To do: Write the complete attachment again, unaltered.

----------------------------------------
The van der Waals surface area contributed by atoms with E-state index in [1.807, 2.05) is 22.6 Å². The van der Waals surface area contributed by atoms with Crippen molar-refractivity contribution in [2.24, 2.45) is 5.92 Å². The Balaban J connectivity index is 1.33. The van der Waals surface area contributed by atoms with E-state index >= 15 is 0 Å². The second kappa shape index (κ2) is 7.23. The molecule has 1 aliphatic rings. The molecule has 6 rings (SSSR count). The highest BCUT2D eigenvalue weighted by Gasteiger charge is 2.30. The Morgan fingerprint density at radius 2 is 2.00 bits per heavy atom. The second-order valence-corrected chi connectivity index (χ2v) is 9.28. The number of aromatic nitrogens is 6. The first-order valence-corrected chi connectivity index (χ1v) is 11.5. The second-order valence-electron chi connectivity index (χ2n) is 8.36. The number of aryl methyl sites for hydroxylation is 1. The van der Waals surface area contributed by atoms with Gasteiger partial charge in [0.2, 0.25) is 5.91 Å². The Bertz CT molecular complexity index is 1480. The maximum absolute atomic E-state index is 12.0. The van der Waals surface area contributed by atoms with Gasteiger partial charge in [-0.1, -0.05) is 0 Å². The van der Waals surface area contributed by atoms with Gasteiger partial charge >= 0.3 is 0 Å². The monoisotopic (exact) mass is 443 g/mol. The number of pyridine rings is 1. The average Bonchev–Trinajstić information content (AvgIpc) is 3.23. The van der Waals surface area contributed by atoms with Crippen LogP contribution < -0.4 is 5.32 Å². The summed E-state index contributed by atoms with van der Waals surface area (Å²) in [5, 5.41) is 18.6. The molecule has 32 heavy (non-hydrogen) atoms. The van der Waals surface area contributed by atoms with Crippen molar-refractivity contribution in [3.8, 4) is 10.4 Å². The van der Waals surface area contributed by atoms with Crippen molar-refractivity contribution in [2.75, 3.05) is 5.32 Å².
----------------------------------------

The van der Waals surface area contributed by atoms with E-state index in [1.807, 2.05) is 22.6 Å². The van der Waals surface area contributed by atoms with Crippen molar-refractivity contribution in [2.24, 2.45) is 5.92 Å². The Balaban J connectivity index is 1.33. The van der Waals surface area contributed by atoms with E-state index >= 15 is 0 Å². The second kappa shape index (κ2) is 7.23. The molecule has 1 aliphatic rings. The molecule has 6 rings (SSSR count). The highest BCUT2D eigenvalue weighted by Gasteiger charge is 2.30. The Morgan fingerprint density at radius 2 is 2.00 bits per heavy atom. The second-order valence-corrected chi connectivity index (χ2v) is 9.28. The number of aromatic nitrogens is 6. The first-order valence-corrected chi connectivity index (χ1v) is 11.5. The second-order valence-electron chi connectivity index (χ2n) is 8.36. The number of aryl methyl sites for hydroxylation is 1. The van der Waals surface area contributed by atoms with Gasteiger partial charge in [0.2, 0.25) is 5.91 Å². The Bertz CT molecular complexity index is 1480. The maximum absolute atomic E-state index is 12.0. The van der Waals surface area contributed by atoms with Gasteiger partial charge in [-0.1, -0.05) is 0 Å². The van der Waals surface area contributed by atoms with Gasteiger partial charge >= 0.3 is 0 Å². The monoisotopic (exact) mass is 443 g/mol. The number of pyridine rings is 1. The average Bonchev–Trinajstić information content (AvgIpc) is 3.23. The van der Waals surface area contributed by atoms with Crippen LogP contribution < -0.4 is 5.32 Å². The summed E-state index contributed by atoms with van der Waals surface area (Å²) in [5, 5.41) is 18.6. The molecule has 32 heavy (non-hydrogen) atoms. The van der Waals surface area contributed by atoms with Crippen molar-refractivity contribution in [3.8, 4) is 10.4 Å². The van der Waals surface area contributed by atoms with Crippen molar-refractivity contribution in [2.75, 3.05) is 5.32 Å².